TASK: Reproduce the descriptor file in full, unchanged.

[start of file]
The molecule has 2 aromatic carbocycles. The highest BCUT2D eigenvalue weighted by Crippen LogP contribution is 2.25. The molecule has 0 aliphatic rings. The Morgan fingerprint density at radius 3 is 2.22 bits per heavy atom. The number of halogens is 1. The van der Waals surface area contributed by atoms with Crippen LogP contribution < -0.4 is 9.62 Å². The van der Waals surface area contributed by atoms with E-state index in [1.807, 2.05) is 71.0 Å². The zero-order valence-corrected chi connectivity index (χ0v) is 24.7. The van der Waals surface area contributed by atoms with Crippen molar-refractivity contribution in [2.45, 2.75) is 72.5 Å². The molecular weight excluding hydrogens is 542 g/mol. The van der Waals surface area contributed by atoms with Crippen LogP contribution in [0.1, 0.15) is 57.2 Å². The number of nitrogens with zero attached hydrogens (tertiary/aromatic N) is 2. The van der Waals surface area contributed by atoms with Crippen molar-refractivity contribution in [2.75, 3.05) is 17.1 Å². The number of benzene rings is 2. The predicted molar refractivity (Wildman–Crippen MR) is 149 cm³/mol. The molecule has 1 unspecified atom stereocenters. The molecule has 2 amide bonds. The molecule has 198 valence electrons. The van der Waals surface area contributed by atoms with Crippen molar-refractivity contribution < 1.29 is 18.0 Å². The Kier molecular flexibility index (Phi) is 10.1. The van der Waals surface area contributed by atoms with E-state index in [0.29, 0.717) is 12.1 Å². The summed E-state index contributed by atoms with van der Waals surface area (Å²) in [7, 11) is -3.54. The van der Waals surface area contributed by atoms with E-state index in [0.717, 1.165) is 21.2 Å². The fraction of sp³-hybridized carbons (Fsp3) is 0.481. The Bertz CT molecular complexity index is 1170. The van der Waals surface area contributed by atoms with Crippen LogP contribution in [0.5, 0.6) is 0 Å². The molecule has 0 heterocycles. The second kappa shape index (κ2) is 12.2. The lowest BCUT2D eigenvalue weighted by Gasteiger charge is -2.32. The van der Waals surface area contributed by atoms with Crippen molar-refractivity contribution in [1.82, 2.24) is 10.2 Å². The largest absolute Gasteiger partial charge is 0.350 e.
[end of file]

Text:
The molecule has 2 aromatic carbocycles. The highest BCUT2D eigenvalue weighted by Crippen LogP contribution is 2.25. The molecule has 0 aliphatic rings. The Morgan fingerprint density at radius 3 is 2.22 bits per heavy atom. The number of halogens is 1. The van der Waals surface area contributed by atoms with Crippen LogP contribution < -0.4 is 9.62 Å². The van der Waals surface area contributed by atoms with E-state index in [1.807, 2.05) is 71.0 Å². The zero-order valence-corrected chi connectivity index (χ0v) is 24.7. The van der Waals surface area contributed by atoms with Crippen molar-refractivity contribution in [2.45, 2.75) is 72.5 Å². The molecular weight excluding hydrogens is 542 g/mol. The van der Waals surface area contributed by atoms with Crippen LogP contribution in [0.1, 0.15) is 57.2 Å². The number of nitrogens with zero attached hydrogens (tertiary/aromatic N) is 2. The van der Waals surface area contributed by atoms with Crippen molar-refractivity contribution in [2.75, 3.05) is 17.1 Å². The number of benzene rings is 2. The predicted molar refractivity (Wildman–Crippen MR) is 149 cm³/mol. The molecule has 1 unspecified atom stereocenters. The molecule has 2 amide bonds. The molecule has 198 valence electrons. The van der Waals surface area contributed by atoms with Crippen molar-refractivity contribution < 1.29 is 18.0 Å². The Kier molecular flexibility index (Phi) is 10.1. The van der Waals surface area contributed by atoms with E-state index in [0.29, 0.717) is 12.1 Å². The summed E-state index contributed by atoms with van der Waals surface area (Å²) in [7, 11) is -3.54. The van der Waals surface area contributed by atoms with E-state index in [0.717, 1.165) is 21.2 Å². The fraction of sp³-hybridized carbons (Fsp3) is 0.481. The Bertz CT molecular complexity index is 1170. The van der Waals surface area contributed by atoms with Crippen LogP contribution in [0.5, 0.6) is 0 Å². The molecule has 0 heterocycles. The second kappa shape index (κ2) is 12.2. The lowest BCUT2D eigenvalue weighted by Gasteiger charge is -2.32. The van der Waals surface area contributed by atoms with Crippen molar-refractivity contribution in [1.82, 2.24) is 10.2 Å². The largest absolute Gasteiger partial charge is 0.350 e.